Insights: Alerts OSHA Announces Withdrawal of COVID-19 Vaccination and Testing ETS
Please note: The below information may require updating, including additional clarification, as the COVID-19 pandemic continues to develop. Please monitor our main COVID-19 Resource Center page and/or your email for updates.
On Tuesday, January 25, 2022, the U.S. Department of Labor’s Occupational Safety and Health Administration (“OSHA”) announced it is withdrawing the emergency temporary standard (“ETS”) issued on November 5, 2021. As discussed in prior legal alerts, the ETS required that workers of employers with 100 or more employees be vaccinated against COVID-19 or be tested weekly, among other requirements.
OSHA’s announcement comes in the wake of the U.S. Supreme Court’s ruling that OSHA could not enforce the standard while the Sixth Circuit Court of Appeals evaluated the rule’s legality. Once OSHA announced it would withdraw the ETS, OSHA’s lawyers moved to dismiss the legal challenge to the ETS before the Sixth Circuit, stating that the announced withdrawal has mooted the legal challenge, which was brought by several majority-Republican states. Notably, in its January 25, 2022 announcement, OSHA indicated it would pursue adoption of vaccination and testing standards through formal rulemaking.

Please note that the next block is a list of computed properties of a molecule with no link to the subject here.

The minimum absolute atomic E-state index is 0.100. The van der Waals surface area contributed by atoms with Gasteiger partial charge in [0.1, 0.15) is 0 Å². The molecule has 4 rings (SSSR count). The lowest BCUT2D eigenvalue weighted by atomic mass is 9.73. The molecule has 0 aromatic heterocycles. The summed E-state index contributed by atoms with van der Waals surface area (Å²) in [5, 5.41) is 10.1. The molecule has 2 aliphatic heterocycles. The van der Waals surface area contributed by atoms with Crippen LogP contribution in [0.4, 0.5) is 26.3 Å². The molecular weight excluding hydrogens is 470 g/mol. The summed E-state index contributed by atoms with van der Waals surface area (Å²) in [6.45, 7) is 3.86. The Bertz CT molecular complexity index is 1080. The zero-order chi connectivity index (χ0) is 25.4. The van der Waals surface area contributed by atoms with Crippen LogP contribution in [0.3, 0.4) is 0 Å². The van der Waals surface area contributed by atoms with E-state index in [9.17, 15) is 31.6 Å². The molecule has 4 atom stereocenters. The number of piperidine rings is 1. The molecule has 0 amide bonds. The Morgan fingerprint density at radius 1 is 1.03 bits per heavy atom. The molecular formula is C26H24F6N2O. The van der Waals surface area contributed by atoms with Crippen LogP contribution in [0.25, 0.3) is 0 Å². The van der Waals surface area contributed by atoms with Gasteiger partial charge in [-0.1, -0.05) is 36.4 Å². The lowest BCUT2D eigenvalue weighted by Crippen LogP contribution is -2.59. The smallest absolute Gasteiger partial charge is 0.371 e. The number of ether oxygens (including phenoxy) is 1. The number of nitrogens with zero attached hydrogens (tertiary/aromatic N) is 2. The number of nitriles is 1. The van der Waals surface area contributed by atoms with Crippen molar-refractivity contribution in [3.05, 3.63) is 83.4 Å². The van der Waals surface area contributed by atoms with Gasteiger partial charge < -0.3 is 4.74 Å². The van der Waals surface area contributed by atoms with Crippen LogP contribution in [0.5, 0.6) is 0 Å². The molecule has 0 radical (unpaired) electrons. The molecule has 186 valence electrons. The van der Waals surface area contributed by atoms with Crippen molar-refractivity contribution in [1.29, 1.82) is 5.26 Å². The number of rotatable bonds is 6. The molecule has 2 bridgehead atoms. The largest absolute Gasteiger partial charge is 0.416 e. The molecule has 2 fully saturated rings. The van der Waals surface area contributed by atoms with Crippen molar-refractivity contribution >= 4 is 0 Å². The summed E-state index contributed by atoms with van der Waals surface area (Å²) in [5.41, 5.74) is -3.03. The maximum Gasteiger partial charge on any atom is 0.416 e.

While we are pleased to have you contact us by telephone, surface mail, electronic mail, or by facsimile transmission, contacting Kilpatrick Townsend & Stockton LLP or any of its attorneys does not create an attorney-client relationship. The formation of an attorney-client relationship requires consideration of multiple factors, including possible conflicts of interest. An attorney-client relationship is formed only when both you and the Firm have agreed to proceed with a defined engagement.
DO NOT CONVEY TO US ANY INFORMATION YOU REGARD AS CONFIDENTIAL UNTIL A FORMAL CLIENT-ATTORNEY RELATIONSHIP HAS BEEN ESTABLISHED.
If you do convey information, you recognize that we may review and disclose the information, and you agree that even if you regard the information as highly confidential and even if it is transmitted in a good faith effort to retain us, such a review does not preclude us from representing another client directly adverse to you, even in a matter where that information could be used against you.